The Three Many Factors And Implications Of Reproductive Cloning

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On July 5th, 1996, Dolly, the first ever cloned sheep, was born through a reproductive cloning method known as somatic cell nuclear transfer or SCNT (Vos). SCNT involves taking an ovum that has had its nucleus removed, injecting a nucleus from a donor, and then developing the cell into a full, genetically identical organism to the donor through a surrogate (Stocum). The cloning of Dolly was the first time scientists had been able to successfully clone a mammal from an adult cell and opened the door to the possibility of cloning any other organism, including a human (Vos). This finding understandably raised concerns over how accepting the public would be of a human clone and whether or not it should be done. The three largest factors to consider …show more content…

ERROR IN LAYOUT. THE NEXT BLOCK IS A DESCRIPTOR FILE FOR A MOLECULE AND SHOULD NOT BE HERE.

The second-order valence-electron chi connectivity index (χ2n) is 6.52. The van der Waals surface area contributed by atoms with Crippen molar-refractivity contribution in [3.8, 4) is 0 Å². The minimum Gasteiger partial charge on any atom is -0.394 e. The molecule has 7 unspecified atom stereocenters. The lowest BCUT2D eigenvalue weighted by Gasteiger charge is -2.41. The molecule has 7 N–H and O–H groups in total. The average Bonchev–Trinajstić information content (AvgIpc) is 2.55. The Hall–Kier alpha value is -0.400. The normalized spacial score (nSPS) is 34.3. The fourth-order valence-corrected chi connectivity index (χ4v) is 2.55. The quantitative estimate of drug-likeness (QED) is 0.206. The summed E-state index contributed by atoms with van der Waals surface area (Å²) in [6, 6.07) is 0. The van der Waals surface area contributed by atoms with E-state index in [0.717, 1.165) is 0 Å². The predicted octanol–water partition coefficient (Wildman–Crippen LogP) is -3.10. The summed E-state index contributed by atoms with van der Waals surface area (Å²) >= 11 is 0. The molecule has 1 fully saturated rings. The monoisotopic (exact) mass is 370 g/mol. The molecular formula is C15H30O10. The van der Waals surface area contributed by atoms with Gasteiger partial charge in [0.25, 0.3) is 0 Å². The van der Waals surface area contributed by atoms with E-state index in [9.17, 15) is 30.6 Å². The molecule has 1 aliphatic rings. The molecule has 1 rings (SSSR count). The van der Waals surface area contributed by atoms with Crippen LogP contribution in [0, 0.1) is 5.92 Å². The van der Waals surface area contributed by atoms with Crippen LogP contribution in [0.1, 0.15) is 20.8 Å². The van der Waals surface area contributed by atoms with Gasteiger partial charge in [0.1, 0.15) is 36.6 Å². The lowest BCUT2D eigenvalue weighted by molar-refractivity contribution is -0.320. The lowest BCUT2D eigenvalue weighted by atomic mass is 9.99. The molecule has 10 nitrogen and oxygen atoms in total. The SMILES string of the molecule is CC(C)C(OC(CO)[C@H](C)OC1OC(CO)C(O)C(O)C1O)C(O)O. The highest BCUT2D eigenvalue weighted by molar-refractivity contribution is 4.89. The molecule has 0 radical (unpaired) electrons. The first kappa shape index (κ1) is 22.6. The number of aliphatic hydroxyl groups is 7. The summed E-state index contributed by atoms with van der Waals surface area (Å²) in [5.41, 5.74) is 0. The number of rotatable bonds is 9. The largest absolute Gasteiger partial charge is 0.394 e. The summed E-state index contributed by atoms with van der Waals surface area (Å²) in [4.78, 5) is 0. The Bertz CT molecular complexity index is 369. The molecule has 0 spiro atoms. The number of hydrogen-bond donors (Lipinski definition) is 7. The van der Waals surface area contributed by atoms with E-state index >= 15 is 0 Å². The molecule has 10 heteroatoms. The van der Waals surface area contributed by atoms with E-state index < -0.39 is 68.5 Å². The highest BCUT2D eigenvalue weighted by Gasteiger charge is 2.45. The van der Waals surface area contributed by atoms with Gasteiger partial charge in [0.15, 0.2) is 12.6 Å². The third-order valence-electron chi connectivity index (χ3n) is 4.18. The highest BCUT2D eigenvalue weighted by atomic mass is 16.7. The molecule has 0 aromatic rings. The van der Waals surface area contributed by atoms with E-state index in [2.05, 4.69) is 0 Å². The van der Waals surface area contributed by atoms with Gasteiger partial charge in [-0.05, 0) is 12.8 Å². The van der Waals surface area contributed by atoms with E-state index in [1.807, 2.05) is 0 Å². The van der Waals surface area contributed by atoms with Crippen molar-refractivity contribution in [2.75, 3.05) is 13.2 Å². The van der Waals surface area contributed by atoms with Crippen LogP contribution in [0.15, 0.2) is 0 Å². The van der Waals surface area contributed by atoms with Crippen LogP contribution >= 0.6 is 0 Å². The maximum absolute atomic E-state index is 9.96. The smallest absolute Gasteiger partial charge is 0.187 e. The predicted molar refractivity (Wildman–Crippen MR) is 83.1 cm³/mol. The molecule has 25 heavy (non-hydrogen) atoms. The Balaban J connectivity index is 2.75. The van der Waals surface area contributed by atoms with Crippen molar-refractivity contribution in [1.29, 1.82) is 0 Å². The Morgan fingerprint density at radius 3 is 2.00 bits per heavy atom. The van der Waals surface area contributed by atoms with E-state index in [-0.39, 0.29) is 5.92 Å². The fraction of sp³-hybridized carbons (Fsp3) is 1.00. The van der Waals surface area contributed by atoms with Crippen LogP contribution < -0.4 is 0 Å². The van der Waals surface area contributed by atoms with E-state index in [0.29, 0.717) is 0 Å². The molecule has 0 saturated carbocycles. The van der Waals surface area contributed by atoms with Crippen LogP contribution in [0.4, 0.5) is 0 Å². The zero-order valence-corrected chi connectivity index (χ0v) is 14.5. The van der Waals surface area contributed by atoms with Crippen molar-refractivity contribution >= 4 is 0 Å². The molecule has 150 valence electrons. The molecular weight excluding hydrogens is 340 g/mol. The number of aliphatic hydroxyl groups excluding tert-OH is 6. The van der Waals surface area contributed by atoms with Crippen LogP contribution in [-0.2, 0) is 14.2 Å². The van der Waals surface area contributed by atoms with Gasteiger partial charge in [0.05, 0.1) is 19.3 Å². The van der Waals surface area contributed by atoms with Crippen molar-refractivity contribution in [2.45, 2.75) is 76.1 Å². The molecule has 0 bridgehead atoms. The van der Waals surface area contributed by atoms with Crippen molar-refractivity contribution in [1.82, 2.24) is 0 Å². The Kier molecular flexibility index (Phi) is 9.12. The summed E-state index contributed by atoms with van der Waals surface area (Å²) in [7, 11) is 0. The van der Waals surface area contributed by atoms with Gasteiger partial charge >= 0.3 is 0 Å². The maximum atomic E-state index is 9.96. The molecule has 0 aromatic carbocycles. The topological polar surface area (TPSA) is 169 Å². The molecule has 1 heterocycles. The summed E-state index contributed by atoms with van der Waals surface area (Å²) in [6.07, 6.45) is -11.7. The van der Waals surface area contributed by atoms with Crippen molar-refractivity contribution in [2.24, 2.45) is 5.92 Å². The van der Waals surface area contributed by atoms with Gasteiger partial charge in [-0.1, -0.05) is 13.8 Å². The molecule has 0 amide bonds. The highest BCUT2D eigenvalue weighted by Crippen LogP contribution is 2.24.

Religion plays a key role in the day to day lives of millions of people, and as such, levies immense power in shaping the way people think. Like abortion, which deals with the termination of an unborn fetus, religion is imperative to consider when it comes to topics that deal with human life, especially with religion’s wide-reaching, large influence. However, different religious groups and denominations view the situation of reproductive cloning in vastly different ways. In a survey of different religious groups and denominations, Protestants showed the strongest disagreement with human cloning at 72.4% while those describing themselves as atheists had only 50.2% against human cloning (Bainbridge). In another survey by Bainbridge, people whose church-going patterns differed were interviewed and it was found that those who attend church the most regularly tend to be those who are the least enthusiastic about human cloning at 11.1% while those who attend church less than once a year are the most for human cloning at 39%. In fact, the Christian religion tends to be the most against human reproductive cloning and also happens to be the religion with the largest number of adherents in the United States. Arguably the biggest religious argument against human reproductive cloning is that children should be the byproduct of the love between a man and a woman. If children could be produced without procreation, then the critical bond between man, woman, and child could broken. To many, it is not right that a child could be more without real parents (Reproductive Cloning (1)). However, Moeinifar and Ardebeli, two Islamic theologians, argue that, in determining lineage and the rights of a clone in the Islamic jurisprudence, either paternity or maternity could still be established when a human clone is born

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